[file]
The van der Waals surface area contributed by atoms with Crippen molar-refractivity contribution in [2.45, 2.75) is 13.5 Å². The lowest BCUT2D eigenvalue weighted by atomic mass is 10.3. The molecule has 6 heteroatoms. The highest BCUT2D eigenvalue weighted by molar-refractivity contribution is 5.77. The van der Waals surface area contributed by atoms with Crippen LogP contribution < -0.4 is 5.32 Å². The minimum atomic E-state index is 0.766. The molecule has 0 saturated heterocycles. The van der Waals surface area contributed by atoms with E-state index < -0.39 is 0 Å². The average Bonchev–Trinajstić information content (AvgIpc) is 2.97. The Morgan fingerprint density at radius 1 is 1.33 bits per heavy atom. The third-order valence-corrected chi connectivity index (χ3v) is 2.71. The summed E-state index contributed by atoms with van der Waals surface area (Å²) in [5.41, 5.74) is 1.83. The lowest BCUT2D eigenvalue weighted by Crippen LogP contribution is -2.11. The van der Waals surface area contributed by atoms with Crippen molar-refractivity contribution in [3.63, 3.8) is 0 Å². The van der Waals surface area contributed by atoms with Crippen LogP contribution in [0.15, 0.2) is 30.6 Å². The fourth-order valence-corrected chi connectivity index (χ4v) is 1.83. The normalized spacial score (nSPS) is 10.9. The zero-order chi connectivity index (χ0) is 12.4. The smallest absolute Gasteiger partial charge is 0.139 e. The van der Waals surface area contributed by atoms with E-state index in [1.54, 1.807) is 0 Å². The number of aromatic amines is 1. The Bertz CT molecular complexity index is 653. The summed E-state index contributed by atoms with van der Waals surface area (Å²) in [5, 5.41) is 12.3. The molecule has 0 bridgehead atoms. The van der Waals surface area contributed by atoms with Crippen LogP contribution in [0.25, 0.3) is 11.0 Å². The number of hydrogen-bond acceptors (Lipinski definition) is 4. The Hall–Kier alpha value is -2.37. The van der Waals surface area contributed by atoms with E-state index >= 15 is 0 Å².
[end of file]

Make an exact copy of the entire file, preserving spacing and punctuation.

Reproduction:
The van der Waals surface area contributed by atoms with Crippen molar-refractivity contribution in [2.45, 2.75) is 13.5 Å². The lowest BCUT2D eigenvalue weighted by atomic mass is 10.3. The molecule has 6 heteroatoms. The highest BCUT2D eigenvalue weighted by molar-refractivity contribution is 5.77. The van der Waals surface area contributed by atoms with Crippen LogP contribution < -0.4 is 5.32 Å². The minimum atomic E-state index is 0.766. The molecule has 0 saturated heterocycles. The van der Waals surface area contributed by atoms with E-state index < -0.39 is 0 Å². The average Bonchev–Trinajstić information content (AvgIpc) is 2.97. The Morgan fingerprint density at radius 1 is 1.33 bits per heavy atom. The third-order valence-corrected chi connectivity index (χ3v) is 2.71. The summed E-state index contributed by atoms with van der Waals surface area (Å²) in [5.41, 5.74) is 1.83. The lowest BCUT2D eigenvalue weighted by Crippen LogP contribution is -2.11. The van der Waals surface area contributed by atoms with Crippen molar-refractivity contribution in [3.63, 3.8) is 0 Å². The van der Waals surface area contributed by atoms with Crippen LogP contribution in [0.15, 0.2) is 30.6 Å². The fourth-order valence-corrected chi connectivity index (χ4v) is 1.83. The normalized spacial score (nSPS) is 10.9. The zero-order chi connectivity index (χ0) is 12.4. The smallest absolute Gasteiger partial charge is 0.139 e. The van der Waals surface area contributed by atoms with E-state index in [1.54, 1.807) is 0 Å². The number of aromatic amines is 1. The Bertz CT molecular complexity index is 653. The summed E-state index contributed by atoms with van der Waals surface area (Å²) in [5, 5.41) is 12.3. The molecule has 0 bridgehead atoms. The van der Waals surface area contributed by atoms with Crippen LogP contribution in [0.25, 0.3) is 11.0 Å². The number of hydrogen-bond acceptors (Lipinski definition) is 4. The Hall–Kier alpha value is -2.37. The van der Waals surface area contributed by atoms with E-state index >= 15 is 0 Å².